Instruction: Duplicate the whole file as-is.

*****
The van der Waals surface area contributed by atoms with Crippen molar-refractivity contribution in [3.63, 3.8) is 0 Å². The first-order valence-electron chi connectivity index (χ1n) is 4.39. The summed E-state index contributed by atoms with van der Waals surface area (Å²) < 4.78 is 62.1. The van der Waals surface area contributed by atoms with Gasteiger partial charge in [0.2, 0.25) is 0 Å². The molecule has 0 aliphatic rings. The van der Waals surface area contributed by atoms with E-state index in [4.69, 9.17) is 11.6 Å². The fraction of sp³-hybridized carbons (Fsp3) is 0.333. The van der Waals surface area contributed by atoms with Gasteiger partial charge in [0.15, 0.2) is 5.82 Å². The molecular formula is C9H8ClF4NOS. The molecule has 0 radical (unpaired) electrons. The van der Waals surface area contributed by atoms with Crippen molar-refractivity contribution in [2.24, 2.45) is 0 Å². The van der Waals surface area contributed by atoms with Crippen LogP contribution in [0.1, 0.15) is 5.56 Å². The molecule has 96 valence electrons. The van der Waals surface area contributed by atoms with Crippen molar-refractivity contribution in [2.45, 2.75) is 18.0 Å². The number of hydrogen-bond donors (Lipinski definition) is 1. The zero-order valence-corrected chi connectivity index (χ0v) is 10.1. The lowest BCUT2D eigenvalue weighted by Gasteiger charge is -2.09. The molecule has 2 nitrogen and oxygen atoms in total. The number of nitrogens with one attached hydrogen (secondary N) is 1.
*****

The van der Waals surface area contributed by atoms with Crippen molar-refractivity contribution in [3.63, 3.8) is 0 Å². The first-order valence-electron chi connectivity index (χ1n) is 4.39. The summed E-state index contributed by atoms with van der Waals surface area (Å²) < 4.78 is 62.1. The van der Waals surface area contributed by atoms with Gasteiger partial charge in [0.2, 0.25) is 0 Å². The molecule has 0 aliphatic rings. The van der Waals surface area contributed by atoms with E-state index in [4.69, 9.17) is 11.6 Å². The fraction of sp³-hybridized carbons (Fsp3) is 0.333. The van der Waals surface area contributed by atoms with Gasteiger partial charge in [0.15, 0.2) is 5.82 Å². The molecular formula is C9H8ClF4NOS. The molecule has 0 radical (unpaired) electrons. The van der Waals surface area contributed by atoms with Crippen molar-refractivity contribution in [2.24, 2.45) is 0 Å². The van der Waals surface area contributed by atoms with Crippen LogP contribution in [0.1, 0.15) is 5.56 Å². The molecule has 96 valence electrons. The van der Waals surface area contributed by atoms with Crippen molar-refractivity contribution in [2.45, 2.75) is 18.0 Å². The number of hydrogen-bond donors (Lipinski definition) is 1. The zero-order valence-corrected chi connectivity index (χ0v) is 10.1. The lowest BCUT2D eigenvalue weighted by Gasteiger charge is -2.09. The molecule has 2 nitrogen and oxygen atoms in total. The number of nitrogens with one attached hydrogen (secondary N) is 1.